- User Rating: Very Good
Pros:Can keep freak accidents from being a big deal
Cons:Uncomfortable, considered unfashionable by trendy youths
The Bottom Line: The CCM Neck protector could be the difference between a life threatening injury or no big deal
▪ The worst that can happen
Hockey skates can inflict some serious wounds. A few years ago NHL hockey player, Joe Sakic, had someone step on his thigh and the skate cut him to the bone, literally. I saw a player buying a new helmet because he misplaced the earflaps he had removed and nearly lost an ear as the result. One guy I know was nearly killed while sitting when a collision on the ice cart-wheeled a player into bench. The result was a skate blade cutting his throat and sending him to the hospital for emergency surgery.
Thats almost enough to make you want to pull your kid out of hockey, but all of those were freak accidents the type of thing that happens to one out of a million players. If you think hard enough about it, Id bet you can come up with similarly gruesome tales for the most innocuous of activities. (I know a guy who lost a finger hanging up a soccer net too). You send your kids out to ride their bikes with helmets not because it is likely they will need them as much as because you want to avoid such bizarre accidents.
In hockey a neck protector is much the same. Canadian Leagues generally require all players under age 18 to wear neck protection. The U.S. Leagues for the most part do not.
This means that parents need to make the rules and decide if neck protectors are important to wear.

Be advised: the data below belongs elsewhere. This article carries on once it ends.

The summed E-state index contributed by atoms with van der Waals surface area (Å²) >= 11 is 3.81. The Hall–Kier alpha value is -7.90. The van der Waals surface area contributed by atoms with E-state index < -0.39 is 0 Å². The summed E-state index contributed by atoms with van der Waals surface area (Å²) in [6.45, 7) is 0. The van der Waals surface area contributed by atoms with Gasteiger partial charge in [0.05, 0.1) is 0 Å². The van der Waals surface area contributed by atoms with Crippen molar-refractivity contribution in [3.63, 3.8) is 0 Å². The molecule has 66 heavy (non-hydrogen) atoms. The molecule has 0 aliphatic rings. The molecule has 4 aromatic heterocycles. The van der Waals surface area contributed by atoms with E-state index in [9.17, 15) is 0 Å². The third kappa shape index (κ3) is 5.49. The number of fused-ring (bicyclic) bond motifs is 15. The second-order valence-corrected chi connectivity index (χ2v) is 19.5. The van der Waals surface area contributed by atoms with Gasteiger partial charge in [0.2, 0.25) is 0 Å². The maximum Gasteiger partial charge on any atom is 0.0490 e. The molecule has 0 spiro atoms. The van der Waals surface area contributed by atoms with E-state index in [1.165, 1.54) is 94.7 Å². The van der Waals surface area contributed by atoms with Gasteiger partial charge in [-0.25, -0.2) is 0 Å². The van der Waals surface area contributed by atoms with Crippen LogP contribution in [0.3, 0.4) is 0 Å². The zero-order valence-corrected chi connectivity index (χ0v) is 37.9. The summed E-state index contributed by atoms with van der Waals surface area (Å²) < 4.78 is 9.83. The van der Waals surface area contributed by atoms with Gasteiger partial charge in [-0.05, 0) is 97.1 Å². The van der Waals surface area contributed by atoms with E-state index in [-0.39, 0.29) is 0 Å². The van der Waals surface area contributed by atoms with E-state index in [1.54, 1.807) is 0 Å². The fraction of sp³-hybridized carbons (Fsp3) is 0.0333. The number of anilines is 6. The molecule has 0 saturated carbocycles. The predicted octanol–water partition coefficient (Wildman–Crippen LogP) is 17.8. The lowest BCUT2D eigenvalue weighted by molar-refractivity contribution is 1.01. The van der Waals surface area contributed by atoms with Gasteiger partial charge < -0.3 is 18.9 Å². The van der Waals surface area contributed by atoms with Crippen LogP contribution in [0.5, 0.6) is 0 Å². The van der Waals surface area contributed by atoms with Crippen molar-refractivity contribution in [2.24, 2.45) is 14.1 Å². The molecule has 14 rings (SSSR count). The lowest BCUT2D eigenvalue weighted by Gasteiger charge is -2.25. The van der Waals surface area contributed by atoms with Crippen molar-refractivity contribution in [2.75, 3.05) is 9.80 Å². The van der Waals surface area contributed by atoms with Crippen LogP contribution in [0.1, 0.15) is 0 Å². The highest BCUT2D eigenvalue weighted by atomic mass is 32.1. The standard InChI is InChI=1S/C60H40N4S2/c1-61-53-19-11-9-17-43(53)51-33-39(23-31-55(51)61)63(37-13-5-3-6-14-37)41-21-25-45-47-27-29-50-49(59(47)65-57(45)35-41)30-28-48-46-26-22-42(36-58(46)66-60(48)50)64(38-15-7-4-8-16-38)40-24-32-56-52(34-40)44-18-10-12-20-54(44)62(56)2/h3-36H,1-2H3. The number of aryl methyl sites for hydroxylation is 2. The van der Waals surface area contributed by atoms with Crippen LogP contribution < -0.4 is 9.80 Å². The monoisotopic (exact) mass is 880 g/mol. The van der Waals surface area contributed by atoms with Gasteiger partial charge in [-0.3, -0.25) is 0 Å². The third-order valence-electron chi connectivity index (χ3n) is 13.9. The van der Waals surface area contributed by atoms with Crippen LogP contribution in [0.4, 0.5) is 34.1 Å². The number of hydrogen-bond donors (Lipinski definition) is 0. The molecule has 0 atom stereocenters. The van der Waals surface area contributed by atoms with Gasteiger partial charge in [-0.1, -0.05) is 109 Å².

▪ Neck Protectors
Neck protectors in general dont appear as if they are going to do much of anything. In fact, most have little or no padding. The CCM Neck Protector is no exception. It is lightly padded, but there isnt enough bulk to ward against a blow from a puck or stick leaving a large bruise.
The point of a neck protector isnt to prevent contusions, but to minimize the possibility of lacerations. To this end, all of the neck protectors that I have seen, including the CCM, are made from ballistic nylon with Kevlar for cut resistance. This means that a stick or skate to the neck will likely still hurt, but has less chance of being life threatening.
▪ Various Styles
The CCM Neck Protector is a simple collar style. It is little more than a band around the neck with some padding and a Velcro strap to adjust it. Other styles have a bit more comprehensive protection with an attached shirt to ensure more complete protection. There is an in-between style that incorporates a short or long, lightly padded bib as well.
CCMs collar style will give adequate protection to the neck. Again this is a device meant to protect from cuts to the neck, so the longer protection of the bib and shirt styles will add a small amount of cut protection to the upper chest, but many shoulder pads already cover this area as well.
▪ Getting kids to wear one
This might be the biggest issue that any parent will face with a neck protector. Kids simply find them uncomfortable. Honestly, they dont set high standards in that area. Of course there is the issue of, But Dad, Ill look like a geek! as well. Trying to tell a kid how cool they might look with stitches in their neck doesnt seem likely to go over too well either.
The CCM Neck Protector is a little more comfortable than some do as it does have a bit more padding in it. The Terrycloth lining promises more comfort than any of the competitions lining as well. The neck protectors in the shirt style neck protectors seem pretty nice, but the long sleeve shirt might be a hassle for some who prefer a lighter undergarment.
With some of the injuries that Ive seen, its surprising that USA Hockey doesnt require these for any age group in youth hockey. It seems the only sure way to get kids to wear them and educate parents of how important they might really be.
A few of my other reviews that you might find helpful:
Fitting and Selecting Hockey Protective Gear
Bauer Protec Toe
Jaybird Hockey Friction Tape
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